HSC-3

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Helicopter Sea Combat Squadron THREE
HELSEACOMBATRON 3
(HC-3)
Helicopter Combat Support Squadron 3 (United States Navy - insignia).gif
HSC-3 Merlins Insignia
Active September 1, 1967 - present
Country  United States of America
Branch United States Navy Seal United States Navy
Type Navy Helicopter Squadron
Role Fleet Replacement Squadron
Size Squadron
Nickname "Merlins"
Commanders
Current
commander
Commander Timothy Symons
NAS North Island
Aircraft flown
Helicopter MH-60S Knighthawk

Helicopter Sea Combat Squadron THREE (HELSEACOMBATRON 3 or HSC-3) (previously Helicopter Combat Support Squadron THREE (HELSUPPRON 3 or HC-3)), also known as the "Merlins", is a United States Navy multi-role combat helicopter squadron based at Naval Air Station North Island in San Diego, California which operates the Sikorsky MH-60S Knighthawk helicopter to train aircrew and support fleet development on the MH-60S for the Commander Helicopter Sea Combat Wing, U.S. Pacific Fleet.[1] The squadron was established on 1 September 1967 at Naval Air Station Imperial Beach with the Boeing Vertol CH-46 Sea Knight to provide vertical replenishment (VERTREP) services on the West Coast, and was redesignated HSC-3 on 1 April 2005.[2]

History[edit]

The "Merlins" were originally established as HC-3 on 1 September 1967. They were the Navy's sole vertical replenishment (VERTREP) squadron and operated the CH-46 Sea Knight from supply vessels operated by the Combat Logistics Force (CLF) to carry across supplies from the deck of the supply ship to fleet ships being re-supplied. This greatly increased the speed of underway replenishment operations, particularly when supporting the fleet's aircraft carriers at sea which in turn improved the ability of battle groups to arrive on station sooner and stay there longer. The squadron was soon moved to Naval Air Station North Island in July 1973.[3]

A significant change in the unit's mission came about in 1982 when the squadron became the Navy's single-site Fleet Replenishment Squadron for shipboard landings, VERTREP, SAR, Night Vision Devices (NVDs), tactics and emergency procedures. They would be responsible for training all CH-46 pilots and aircrew on these topics, a role they would continue with until the present day. The next major change for the squadron came in 2002 as the final CH-46 'Phrog' pilots completed training with the squadron and courses on the Navy's brand-new MH-60S ramped up. The first MH-60S student graduated on 26 April 2002 while that September saw the final H-46 crew member complete training. With the new aircraft came a range of new missions and tactics that were covered by the unit and to recognize this, the Navy authorized a new squadron designation for MH-60S units. The "Merlins" were re-designated HSC-3 on 1 April 2005.[3]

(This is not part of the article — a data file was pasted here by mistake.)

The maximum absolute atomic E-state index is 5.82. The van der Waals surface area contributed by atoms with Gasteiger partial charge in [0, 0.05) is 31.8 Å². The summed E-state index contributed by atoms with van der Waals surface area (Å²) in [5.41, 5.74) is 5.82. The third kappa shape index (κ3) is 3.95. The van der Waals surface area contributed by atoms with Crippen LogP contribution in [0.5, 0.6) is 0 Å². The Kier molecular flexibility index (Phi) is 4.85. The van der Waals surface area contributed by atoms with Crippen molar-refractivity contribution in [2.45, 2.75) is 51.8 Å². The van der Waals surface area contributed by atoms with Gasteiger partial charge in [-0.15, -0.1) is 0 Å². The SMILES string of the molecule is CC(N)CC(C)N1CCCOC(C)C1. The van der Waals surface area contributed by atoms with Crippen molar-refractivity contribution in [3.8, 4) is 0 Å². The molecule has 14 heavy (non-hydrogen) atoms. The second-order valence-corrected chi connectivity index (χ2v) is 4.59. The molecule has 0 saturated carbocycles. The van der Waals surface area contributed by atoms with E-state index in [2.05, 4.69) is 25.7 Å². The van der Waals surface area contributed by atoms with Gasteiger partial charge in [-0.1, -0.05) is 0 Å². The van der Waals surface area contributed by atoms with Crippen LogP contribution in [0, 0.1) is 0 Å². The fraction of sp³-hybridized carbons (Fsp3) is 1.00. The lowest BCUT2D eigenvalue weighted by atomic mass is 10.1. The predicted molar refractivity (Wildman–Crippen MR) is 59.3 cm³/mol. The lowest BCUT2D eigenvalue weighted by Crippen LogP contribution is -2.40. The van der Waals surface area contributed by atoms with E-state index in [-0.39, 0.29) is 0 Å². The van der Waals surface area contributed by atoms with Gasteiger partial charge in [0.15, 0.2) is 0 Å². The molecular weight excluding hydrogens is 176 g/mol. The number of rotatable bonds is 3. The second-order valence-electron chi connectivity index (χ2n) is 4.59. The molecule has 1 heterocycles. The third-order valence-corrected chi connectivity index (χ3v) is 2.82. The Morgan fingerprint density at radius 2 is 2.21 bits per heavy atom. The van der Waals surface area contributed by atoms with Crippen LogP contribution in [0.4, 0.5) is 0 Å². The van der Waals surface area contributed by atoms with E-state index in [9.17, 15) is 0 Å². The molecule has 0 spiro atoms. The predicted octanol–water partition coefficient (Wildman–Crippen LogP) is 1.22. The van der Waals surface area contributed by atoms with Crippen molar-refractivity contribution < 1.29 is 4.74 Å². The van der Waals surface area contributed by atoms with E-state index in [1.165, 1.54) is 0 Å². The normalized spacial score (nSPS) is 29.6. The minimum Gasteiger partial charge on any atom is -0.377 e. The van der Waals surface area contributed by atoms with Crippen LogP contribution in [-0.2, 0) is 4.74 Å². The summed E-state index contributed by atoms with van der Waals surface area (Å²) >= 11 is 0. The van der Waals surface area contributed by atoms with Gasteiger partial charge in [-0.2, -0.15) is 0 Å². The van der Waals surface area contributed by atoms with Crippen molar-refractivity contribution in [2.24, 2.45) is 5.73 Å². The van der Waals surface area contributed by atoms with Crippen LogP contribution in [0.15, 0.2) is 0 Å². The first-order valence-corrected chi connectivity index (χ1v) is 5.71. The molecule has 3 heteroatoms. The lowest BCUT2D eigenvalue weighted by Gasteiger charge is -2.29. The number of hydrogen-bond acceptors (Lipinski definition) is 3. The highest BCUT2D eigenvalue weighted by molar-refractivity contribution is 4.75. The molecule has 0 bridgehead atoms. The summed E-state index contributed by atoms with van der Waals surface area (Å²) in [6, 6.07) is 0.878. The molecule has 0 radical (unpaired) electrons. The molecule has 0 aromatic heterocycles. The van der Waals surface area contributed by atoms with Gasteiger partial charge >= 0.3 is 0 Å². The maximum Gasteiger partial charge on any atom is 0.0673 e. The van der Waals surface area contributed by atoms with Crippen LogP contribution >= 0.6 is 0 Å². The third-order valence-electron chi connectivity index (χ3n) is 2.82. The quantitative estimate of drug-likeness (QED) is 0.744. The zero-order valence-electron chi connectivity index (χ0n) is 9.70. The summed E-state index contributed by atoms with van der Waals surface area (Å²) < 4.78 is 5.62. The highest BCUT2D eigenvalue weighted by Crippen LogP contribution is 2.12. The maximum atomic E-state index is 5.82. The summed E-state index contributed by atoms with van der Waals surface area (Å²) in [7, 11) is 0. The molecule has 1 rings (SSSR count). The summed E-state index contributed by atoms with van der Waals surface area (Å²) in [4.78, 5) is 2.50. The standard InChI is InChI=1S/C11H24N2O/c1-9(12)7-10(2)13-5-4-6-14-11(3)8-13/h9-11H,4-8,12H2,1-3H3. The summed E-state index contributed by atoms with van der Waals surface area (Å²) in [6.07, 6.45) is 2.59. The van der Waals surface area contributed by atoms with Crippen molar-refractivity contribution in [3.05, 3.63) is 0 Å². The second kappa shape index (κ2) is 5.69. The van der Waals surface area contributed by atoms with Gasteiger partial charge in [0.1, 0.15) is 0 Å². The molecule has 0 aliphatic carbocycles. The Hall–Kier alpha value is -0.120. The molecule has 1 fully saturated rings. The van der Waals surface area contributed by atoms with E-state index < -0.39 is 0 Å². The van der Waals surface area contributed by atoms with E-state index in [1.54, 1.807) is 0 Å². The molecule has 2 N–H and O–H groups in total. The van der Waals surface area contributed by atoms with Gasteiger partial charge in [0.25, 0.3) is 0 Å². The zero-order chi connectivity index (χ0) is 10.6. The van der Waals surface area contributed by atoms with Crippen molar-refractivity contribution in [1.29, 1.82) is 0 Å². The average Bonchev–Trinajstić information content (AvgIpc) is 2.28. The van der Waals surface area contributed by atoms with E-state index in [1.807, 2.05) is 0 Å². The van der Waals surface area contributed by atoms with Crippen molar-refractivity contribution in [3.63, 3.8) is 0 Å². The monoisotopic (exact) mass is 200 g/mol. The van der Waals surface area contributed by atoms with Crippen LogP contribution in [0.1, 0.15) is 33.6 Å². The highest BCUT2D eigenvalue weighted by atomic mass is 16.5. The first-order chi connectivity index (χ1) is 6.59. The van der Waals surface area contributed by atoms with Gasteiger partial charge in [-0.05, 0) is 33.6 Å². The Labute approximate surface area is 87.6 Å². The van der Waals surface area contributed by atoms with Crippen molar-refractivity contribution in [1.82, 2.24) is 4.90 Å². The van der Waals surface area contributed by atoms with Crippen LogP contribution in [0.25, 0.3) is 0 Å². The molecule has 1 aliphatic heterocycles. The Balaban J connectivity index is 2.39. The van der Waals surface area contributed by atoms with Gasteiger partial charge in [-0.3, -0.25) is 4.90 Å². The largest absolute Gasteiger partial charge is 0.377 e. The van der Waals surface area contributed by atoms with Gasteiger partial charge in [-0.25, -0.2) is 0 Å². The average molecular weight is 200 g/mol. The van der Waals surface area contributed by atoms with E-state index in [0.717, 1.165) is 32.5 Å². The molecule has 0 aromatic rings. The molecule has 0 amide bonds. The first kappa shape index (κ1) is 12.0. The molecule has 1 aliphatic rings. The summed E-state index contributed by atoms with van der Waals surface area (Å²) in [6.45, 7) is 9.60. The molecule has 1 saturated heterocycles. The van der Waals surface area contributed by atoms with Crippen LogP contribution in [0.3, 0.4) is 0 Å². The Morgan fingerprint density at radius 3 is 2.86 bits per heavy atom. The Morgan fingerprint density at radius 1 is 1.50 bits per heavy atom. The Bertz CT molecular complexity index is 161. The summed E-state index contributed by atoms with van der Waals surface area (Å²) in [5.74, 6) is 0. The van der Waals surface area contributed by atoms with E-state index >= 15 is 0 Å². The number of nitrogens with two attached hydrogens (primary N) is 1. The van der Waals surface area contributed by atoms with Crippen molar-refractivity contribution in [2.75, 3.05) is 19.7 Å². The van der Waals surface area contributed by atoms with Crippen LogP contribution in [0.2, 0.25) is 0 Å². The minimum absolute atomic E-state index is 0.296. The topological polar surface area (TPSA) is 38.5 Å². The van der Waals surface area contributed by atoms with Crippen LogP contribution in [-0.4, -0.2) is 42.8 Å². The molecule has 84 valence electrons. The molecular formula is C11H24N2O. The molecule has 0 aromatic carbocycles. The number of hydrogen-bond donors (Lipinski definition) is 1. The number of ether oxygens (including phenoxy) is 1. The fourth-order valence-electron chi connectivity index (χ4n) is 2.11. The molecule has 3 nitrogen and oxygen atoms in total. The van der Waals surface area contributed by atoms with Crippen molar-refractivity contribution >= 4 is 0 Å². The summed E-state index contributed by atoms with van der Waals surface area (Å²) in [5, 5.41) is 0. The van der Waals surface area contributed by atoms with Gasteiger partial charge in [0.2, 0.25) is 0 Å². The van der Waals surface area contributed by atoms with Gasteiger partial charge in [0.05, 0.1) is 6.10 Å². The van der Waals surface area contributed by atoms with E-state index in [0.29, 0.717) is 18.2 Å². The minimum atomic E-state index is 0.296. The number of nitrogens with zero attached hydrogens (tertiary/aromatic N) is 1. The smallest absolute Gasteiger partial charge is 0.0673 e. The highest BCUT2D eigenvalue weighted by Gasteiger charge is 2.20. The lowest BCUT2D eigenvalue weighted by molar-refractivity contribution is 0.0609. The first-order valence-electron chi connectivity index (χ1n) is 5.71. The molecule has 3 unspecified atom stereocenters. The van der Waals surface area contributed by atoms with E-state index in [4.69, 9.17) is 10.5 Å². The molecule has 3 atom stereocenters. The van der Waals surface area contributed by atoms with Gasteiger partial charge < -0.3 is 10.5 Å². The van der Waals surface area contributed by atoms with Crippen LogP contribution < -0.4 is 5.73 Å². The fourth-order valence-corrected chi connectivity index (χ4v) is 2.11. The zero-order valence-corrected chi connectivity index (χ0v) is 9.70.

HSC-3 administers a number of programs in addition to providing trained pilots and aircrew to the Fleet. As the Model Manager for the Naval Air Training and Operating Procedures Standardization (NATOPS) for the MH-60S, HSC-3 evaluates the NATOPS program of each HSC squadron annually. HSC-3 instructors also train all Pacific Fleet Helicopter Control Officers (HCOs) and Landing Signalman Enlisted (LSEs). Additionally, as the Chief of Naval Operations (CNO) SAR Model Manager, HSC-3 establishes the training and equipment requirements for all naval SAR operations. The unit has 4 out of the Navy's 17 Master Chief Naval Aircrewman (AWCM) where historically there has only been one assigned for the last 30 years.

As a result of the command's concern for all aspects of flight and ground safety, HC-3 celebrated their 250,000th Class A mishap-free flight hour on 14 June 2013 after not suffering an accident since July 1974. This record makes HSC-3 the safest operational helicopter squadron in the Navy and has enabled the squadron to win eight Chief of Naval Operations Aviation Safety Awards. This achievement, plus an excellent operational record, brought a fifth consecutive Battle Efficiency Award to HC-3 in 1983. This was the seventh Battle "E" Award presented by Commander Naval Air Forces, U.S. Pacific Fleet to the squadron since its establishment.

References[edit]

  1. ^ "Helicopter Sea Combat Squadron". Go! Navy. 5 November 2014. Retrieved 12 November 2014. 
  2. ^ http://www.globalsecurity.org/military/agency/navy/hc-3.htm
  3. ^ a b "HSC-3 ‘Merlins’". seaforces.org. Retrieved 12 November 2014. 

External links[edit]

See also[edit]